That One Guy (profile) says:

Re: Leave him his pension

Wolff bemoaned cell phone cameras, saying, “You can’t walk up to a kid or asshole and smack him in the face like we did.”

I too like to complain about no longer being able to do things I never did in the first place.

Screw letting him resign, fire him and make it public, particularly why he’s being fired so that everyone knows just how he feels about them.

Anonymous Coward says:

…it’s tougher to build relationships with the communities you serve while living as far away as you can from them.

This doesn’t just mean law enforcement but our government as a whole. The people who are supposed to govern us, to represent us, to protect us are entirely disconnected from us because they live in magical bubbles separated from us. People in Congress don’t know what an average living wage is. They don’t have to worry about where their next paycheck is coming from or if they can afford to eat tonight. They don’t have to worry about drinking contaminated water or usage restrictions on it. They don’t have to worry about getting sick and going into debt for the rest of their life by an outrageous hospital bill. They just simply don’t have to care.

Anonymous Coward says:

Devils advocate here. How many murders, rapes, robberies, little old ladies being assaulted, kids killed, etc… would be enough for someone to label those he ends up dealing with as garbage? Everyone, no matter how saintly they want to claim they are has a breaking point. If they didnt, they would be as awful as the criminals they deal with every day. The guy made a fool of himself, but lets face it, very few of us could make it a week doing the job many people do every day in these cities that look like war zones. If all you ever get to deal with is the bottom of society, then that is all you will eventually see in society.

PaulT (profile) says:

Re: Re:

“How many murders, rapes, robberies, little old ladies being assaulted, kids killed, etc… would be enough for someone to label those he ends up dealing with as garbage?”

How many bad interactions with cops do you need before you label all of them as garbage – then why would you treat them as anything but?

I know where you’re coming from here with the devil’s advocate thing, but it works both ways. Yes, the nature of the job is that you have to deal with the worst of society. But, you will also come into contact with good people, and if you treat them like they’re criminals they won’t treat you any better even if you are trying to “protect and serve”.

That seems to be the issue at hand here. If you have too many people policing a community who have no roots or off-duty contact with the community, it’s too easy to become an us vs. them battle where both sides hate each other. As evidenced here – this isn’t someone policing a community, this is an armed thug who wishes he could violently attack anyone he dislikes (and apparently hates everyone he sees there). The streets are almost certainly better off without him, even if he has good reason for his views.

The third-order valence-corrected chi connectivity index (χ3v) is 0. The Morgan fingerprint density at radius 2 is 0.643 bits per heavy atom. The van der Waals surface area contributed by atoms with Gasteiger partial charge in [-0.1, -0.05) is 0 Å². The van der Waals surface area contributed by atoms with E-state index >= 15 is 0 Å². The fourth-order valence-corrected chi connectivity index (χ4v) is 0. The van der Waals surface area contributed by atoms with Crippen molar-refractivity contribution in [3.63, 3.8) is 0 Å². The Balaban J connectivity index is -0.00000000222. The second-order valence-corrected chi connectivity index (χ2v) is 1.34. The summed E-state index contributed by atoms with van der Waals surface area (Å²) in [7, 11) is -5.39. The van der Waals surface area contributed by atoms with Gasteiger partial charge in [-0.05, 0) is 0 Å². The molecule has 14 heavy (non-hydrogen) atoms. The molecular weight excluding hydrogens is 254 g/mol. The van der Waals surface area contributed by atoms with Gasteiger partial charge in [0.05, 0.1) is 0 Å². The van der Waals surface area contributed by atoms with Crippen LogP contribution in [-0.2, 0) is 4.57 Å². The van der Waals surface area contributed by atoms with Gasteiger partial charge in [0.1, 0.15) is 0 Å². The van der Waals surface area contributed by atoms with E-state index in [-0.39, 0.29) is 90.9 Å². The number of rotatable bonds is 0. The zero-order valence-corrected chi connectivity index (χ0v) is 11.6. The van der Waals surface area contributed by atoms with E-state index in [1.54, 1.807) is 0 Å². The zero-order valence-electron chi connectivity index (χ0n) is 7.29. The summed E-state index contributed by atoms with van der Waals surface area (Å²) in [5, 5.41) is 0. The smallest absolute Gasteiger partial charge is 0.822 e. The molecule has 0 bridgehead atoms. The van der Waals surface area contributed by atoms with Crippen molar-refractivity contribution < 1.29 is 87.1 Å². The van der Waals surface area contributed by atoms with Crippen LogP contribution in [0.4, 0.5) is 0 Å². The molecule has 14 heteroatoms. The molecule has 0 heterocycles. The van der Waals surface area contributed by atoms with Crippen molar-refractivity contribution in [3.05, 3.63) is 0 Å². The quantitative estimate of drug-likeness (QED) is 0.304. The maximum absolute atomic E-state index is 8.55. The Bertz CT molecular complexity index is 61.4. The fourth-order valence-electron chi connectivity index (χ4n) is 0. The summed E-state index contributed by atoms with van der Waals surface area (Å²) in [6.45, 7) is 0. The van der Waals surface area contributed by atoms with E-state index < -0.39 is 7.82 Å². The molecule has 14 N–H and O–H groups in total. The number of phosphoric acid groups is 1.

orbitalinsertion (profile) says:

Re: Re:

You know cops deal with all sorts of situations not involving the worst humanity has to offer, right? Including situations they cause themselves by simply being authoritarian.

Lots of other jobs are stressful and/or dangerous. But somehow it is mostly just cops like this causing the problems. And making it hard for any decent officers on top of it.

jimb (profile) says:

some people just shouldn't be cops...

There is always another one coming along, another ‘tough guy’ cop, proving that some people just shouldn’t be cops. Police agencies usually have a slogan with some variation on “protect and serve”… but there are too many cops whose only interest is in proving how much better -they- are than the “dirtbags” they are supposed to be serving. These are the cops who beat people up, shoot unarmed people in traffic stops, and throw their authority around for entirely unrelated issues – like telling a person in a traffic stop to put out a cigarette. Abuse of power just to make themselves feel a little more important, a little better than the citizen they are supposedly “protect and serving”. Some people just should not be cops… and the rest of the cops need to let them know it, instead of covering for them. This guy is one who should have been uncovered and convinced to change careers years ago, when he started smacking people instead of doing his job professionally.